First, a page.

Body Awareness and Building Athleticism…Training for Success
by Joe Napoli, NTCA- Tri State Region (NY, NJ, PA) Chairman
During my many years of coaching athletes in various sports I have come to the conclusion that the majority of athletes do not know how their bodies work or more importantly should feel like when in motion. Balance, core strength and body awareness are the most overlooked areas when building a solid training program. It’s alarming how many throwers never learn how to train properly. Many think just by picking up an implement and taking throw after throw is the answer to increasing distance. As coaches we know that the act of just throwing does not adequately challenge the physical requirements necessary to elevate them to a higher level. Not learning proper techniques will only lead to injury, boredom, burnout and possibly an end to a promising athletic future. How do we expect throwers to pick up implements, some heavy I might add, and throw them as far as they can when they do not even know how they should be feeling?
Athletes involved in a well planned conditioning program are at a distinct advantage in reaching their full athletic potential. So by establishing a strong foundation of sound training principles it will give athletes a better chance of obtaining higher levels of athletic performance. It will also improve their self esteem and confidence and decrease the potential for injuries. We need to make training fun and have a purpose. We need to teach our athletes proper techniques and let them know its ok to make mistakes as long as they learn from them. We need to build core strength and start teaching them what it takes to become athletic.
The focus of any program should be to educate the athlete while building athleticism. There is a story I always use with my kids. When we are born we first sit up and crawl, then we eventually establish some type of balance so we stand up and walk and finally when our bodies are perfectly in tune and we have great confidence we run. This sums up perfectly the proper procedure in training for success.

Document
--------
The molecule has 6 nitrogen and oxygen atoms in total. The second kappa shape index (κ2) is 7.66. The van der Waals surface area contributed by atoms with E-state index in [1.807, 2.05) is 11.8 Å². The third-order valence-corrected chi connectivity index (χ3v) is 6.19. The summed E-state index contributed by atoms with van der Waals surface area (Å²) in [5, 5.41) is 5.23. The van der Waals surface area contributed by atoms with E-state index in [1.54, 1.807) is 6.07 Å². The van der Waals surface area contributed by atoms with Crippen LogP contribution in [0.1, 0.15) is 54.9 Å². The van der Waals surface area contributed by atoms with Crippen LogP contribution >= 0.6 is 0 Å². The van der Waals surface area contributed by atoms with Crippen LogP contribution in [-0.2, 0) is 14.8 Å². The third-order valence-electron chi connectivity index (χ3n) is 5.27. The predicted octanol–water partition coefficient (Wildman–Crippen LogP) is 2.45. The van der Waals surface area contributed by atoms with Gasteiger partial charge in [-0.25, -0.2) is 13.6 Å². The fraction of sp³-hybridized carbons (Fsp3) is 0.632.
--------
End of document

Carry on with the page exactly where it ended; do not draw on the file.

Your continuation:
The following should be incorporated into any sound training program:
It should be the main part of any training program. In fact it should be the foundation on which a successful training program is built. Athletes need to learn the importance of challenging themselves through a variety of different tests. Testing should be performed at least every three months. (Ex. SLJ, SVJ, STJ, 3-Hop, 4-Hop, 30M, Sit & Reach, Med ball throws- Front, Back, Overhead, Squat, PC, Snatch, Incline, Bench etc…)
Between each testing phase you should have your athletes work on balance and stability, flexibility, core strength, SAQ, power, strength, and plyo-metrics. Fitness testing should be done again after twelve weeks in order to identify an athlete’s strengths and weaknesses. This will enable them to see the progress they have made and to set goals for themselves in their future.
The ultimate goal of this program is to teach the athlete the importance of body awareness and how it relates to them in improving their throws. Remember to always keep your athletes motivated and have fun.